Evaluate your business
Assuming you are just starting in your industry, you will anticipate that you will have lower sales in the first few weeks or months of your operation. It’s perhaps due to its novelty or lack of marketing. However, if the low sales is mostly attributed to customers who are unable to pay in cash, it’s high time to consider adding credit card payments to get your business off the ground.
1. Find out which payment processor type is right for you
Your gross sales will be a factor in choosing the type of credit card payment processor. For most online businesses that have monthly sales of less than 3,000 dollars, a merchant aggregator will perhaps make more sense.
What is a merchant aggregator? It is a system in which one master account will process credit card payments from different merchants. This means you don’t have to set up your own merchant account which entails documentation requirements and administrative work. Instead, you will just pay a corresponding percentage, and in some cases, an additional transaction charge.
For stores that are looking at a monthly sale of above 3,000 dollars, a merchant service provider would be more optimal. Although you will have more requirements to fulfill, you get to have your own merchant account. This can provide you with a setup for different criteria in terms of payment currency, location, etc. In addition, it compensates by offering you lower percentage rates compared to merchant aggregators.
2. Choose how you will process your credit card transactions
There are basically four credit card processing methods, namely: in-store, eCommerce, phone, and mobile.
With in-store payments, you will either make use of an existing POS or Point of Sale system which has an integrated software for credit card payments, or you can get a countertop card terminal from your merchant aggregator or service provider. The card terminal hardware can be purchased from your provider or rented with a corresponding monthly fee.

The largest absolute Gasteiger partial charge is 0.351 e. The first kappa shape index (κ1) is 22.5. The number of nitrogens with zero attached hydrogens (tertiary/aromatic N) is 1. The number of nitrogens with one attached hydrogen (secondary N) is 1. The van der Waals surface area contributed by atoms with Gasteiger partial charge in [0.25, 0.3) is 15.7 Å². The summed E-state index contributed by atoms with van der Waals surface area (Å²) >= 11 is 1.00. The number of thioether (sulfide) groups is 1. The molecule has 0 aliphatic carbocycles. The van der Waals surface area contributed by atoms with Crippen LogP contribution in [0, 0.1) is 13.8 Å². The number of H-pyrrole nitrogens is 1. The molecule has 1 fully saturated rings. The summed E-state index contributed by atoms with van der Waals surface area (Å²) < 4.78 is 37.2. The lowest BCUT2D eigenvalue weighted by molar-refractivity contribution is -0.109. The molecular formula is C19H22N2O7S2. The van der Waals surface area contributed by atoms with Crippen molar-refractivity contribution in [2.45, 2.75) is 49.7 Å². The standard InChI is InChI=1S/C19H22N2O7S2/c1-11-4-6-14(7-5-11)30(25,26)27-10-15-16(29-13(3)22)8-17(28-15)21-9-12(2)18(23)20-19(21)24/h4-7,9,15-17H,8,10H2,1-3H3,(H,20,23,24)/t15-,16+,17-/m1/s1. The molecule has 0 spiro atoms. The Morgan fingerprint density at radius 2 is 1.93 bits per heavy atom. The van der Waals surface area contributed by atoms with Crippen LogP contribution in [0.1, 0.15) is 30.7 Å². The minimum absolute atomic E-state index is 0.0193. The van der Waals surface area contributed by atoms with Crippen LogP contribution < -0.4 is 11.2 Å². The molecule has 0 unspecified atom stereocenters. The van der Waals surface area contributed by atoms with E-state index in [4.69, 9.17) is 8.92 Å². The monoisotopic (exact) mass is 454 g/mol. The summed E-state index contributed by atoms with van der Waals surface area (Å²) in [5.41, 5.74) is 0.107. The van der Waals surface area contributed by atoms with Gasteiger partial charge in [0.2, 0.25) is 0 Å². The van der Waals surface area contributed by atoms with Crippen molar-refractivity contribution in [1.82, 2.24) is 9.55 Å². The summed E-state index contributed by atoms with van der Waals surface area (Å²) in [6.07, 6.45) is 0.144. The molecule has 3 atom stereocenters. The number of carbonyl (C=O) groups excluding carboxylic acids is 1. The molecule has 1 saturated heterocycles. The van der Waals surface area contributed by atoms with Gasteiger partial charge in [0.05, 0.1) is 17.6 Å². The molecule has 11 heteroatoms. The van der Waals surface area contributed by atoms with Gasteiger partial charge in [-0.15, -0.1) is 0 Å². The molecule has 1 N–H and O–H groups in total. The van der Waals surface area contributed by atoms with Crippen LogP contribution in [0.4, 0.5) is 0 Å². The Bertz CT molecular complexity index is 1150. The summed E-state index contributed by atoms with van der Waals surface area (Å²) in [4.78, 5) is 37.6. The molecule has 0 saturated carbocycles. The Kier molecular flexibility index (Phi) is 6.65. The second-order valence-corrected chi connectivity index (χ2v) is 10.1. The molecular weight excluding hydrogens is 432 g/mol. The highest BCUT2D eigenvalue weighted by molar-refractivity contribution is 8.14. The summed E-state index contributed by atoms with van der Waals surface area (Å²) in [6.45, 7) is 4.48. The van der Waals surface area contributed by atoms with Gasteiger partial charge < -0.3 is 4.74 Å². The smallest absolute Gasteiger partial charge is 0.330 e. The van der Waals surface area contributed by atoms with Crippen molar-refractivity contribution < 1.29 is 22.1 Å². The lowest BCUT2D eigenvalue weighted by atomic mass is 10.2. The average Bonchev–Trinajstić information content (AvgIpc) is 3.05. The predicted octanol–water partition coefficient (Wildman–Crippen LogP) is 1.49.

Basically, a customer presents his physical credit card to the cashier who will then process the payment by swiping it to the POS or inserting it into a credit card terminal. When your hardware has Near-Field Communication (NFC) technology, which supports contactless transactions, you simply tap the card thereon. During this process, the acquiring bank (an entity that processes card payments on the merchant’s behalf) will get approval from the issuing bank of the credit card. When approved, you can generate a printed transaction slip while the net proceeds are automatically credited to the merchant account within a given interval.
For online shops, you will need to set up a merchant account and a payment gateway for your website, which are two separate applications. The payment gateway would be a digital version of the credit card terminal. First, the customer inputs his credit card information during checkout. It would then be processed similarly with in-store payments such that the payment gateway will secure an approval from the card’s issuing bank and proceeds will also be credited to the merchant account within a few days.